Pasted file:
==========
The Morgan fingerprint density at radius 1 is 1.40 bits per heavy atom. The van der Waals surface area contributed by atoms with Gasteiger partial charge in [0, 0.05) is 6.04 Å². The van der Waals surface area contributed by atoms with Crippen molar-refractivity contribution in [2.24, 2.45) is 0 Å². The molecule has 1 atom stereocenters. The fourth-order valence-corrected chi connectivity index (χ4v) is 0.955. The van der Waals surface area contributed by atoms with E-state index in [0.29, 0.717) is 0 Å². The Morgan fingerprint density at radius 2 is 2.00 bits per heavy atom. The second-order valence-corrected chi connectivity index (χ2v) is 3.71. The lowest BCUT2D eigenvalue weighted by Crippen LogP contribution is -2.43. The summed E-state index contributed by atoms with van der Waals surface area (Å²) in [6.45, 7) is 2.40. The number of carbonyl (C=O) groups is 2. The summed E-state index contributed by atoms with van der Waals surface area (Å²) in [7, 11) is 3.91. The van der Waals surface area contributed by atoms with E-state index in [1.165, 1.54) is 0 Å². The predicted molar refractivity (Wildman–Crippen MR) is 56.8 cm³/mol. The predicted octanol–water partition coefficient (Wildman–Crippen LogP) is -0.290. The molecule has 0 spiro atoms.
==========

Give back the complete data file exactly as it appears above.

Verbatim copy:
The Morgan fingerprint density at radius 1 is 1.40 bits per heavy atom. The van der Waals surface area contributed by atoms with Gasteiger partial charge in [0, 0.05) is 6.04 Å². The van der Waals surface area contributed by atoms with Crippen molar-refractivity contribution in [2.24, 2.45) is 0 Å². The molecule has 1 atom stereocenters. The fourth-order valence-corrected chi connectivity index (χ4v) is 0.955. The van der Waals surface area contributed by atoms with E-state index in [0.29, 0.717) is 0 Å². The Morgan fingerprint density at radius 2 is 2.00 bits per heavy atom. The second-order valence-corrected chi connectivity index (χ2v) is 3.71. The lowest BCUT2D eigenvalue weighted by Crippen LogP contribution is -2.43. The summed E-state index contributed by atoms with van der Waals surface area (Å²) in [6.45, 7) is 2.40. The number of carbonyl (C=O) groups is 2. The summed E-state index contributed by atoms with van der Waals surface area (Å²) in [7, 11) is 3.91. The van der Waals surface area contributed by atoms with E-state index in [1.165, 1.54) is 0 Å². The predicted molar refractivity (Wildman–Crippen MR) is 56.8 cm³/mol. The predicted octanol–water partition coefficient (Wildman–Crippen LogP) is -0.290. The molecule has 0 spiro atoms.